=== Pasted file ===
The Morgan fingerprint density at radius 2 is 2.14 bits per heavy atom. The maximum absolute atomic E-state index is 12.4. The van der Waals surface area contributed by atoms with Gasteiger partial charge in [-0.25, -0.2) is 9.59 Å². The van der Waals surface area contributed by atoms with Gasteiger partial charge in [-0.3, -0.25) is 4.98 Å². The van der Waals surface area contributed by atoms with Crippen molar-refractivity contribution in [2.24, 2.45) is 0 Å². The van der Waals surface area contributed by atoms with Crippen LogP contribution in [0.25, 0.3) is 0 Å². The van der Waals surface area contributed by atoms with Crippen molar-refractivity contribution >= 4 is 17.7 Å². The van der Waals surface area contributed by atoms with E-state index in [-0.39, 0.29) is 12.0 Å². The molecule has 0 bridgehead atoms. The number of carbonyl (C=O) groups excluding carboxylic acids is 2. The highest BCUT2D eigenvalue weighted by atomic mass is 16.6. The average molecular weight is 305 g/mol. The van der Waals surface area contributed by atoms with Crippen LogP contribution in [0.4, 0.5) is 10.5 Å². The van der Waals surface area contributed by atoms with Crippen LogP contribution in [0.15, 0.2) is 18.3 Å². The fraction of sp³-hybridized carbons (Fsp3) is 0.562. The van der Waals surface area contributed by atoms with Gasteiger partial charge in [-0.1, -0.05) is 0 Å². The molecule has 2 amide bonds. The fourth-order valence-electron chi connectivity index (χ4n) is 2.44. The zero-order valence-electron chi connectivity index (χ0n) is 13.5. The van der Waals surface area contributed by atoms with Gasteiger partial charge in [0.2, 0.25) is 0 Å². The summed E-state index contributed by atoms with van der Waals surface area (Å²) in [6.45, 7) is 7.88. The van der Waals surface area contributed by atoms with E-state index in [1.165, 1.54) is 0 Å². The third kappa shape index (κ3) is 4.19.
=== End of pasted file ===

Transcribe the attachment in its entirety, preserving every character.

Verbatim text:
The Morgan fingerprint density at radius 2 is 2.14 bits per heavy atom. The maximum absolute atomic E-state index is 12.4. The van der Waals surface area contributed by atoms with Gasteiger partial charge in [-0.25, -0.2) is 9.59 Å². The van der Waals surface area contributed by atoms with Gasteiger partial charge in [-0.3, -0.25) is 4.98 Å². The van der Waals surface area contributed by atoms with Crippen molar-refractivity contribution in [2.24, 2.45) is 0 Å². The van der Waals surface area contributed by atoms with Crippen LogP contribution in [0.25, 0.3) is 0 Å². The van der Waals surface area contributed by atoms with Crippen molar-refractivity contribution >= 4 is 17.7 Å². The van der Waals surface area contributed by atoms with E-state index in [-0.39, 0.29) is 12.0 Å². The molecule has 0 bridgehead atoms. The number of carbonyl (C=O) groups excluding carboxylic acids is 2. The highest BCUT2D eigenvalue weighted by atomic mass is 16.6. The average molecular weight is 305 g/mol. The van der Waals surface area contributed by atoms with Crippen LogP contribution in [0.4, 0.5) is 10.5 Å². The van der Waals surface area contributed by atoms with Crippen LogP contribution in [0.15, 0.2) is 18.3 Å². The fraction of sp³-hybridized carbons (Fsp3) is 0.562. The van der Waals surface area contributed by atoms with Gasteiger partial charge in [-0.1, -0.05) is 0 Å². The molecule has 2 amide bonds. The fourth-order valence-electron chi connectivity index (χ4n) is 2.44. The zero-order valence-electron chi connectivity index (χ0n) is 13.5. The van der Waals surface area contributed by atoms with Gasteiger partial charge in [0.2, 0.25) is 0 Å². The summed E-state index contributed by atoms with van der Waals surface area (Å²) in [6.45, 7) is 7.88. The van der Waals surface area contributed by atoms with E-state index in [1.165, 1.54) is 0 Å². The third kappa shape index (κ3) is 4.19.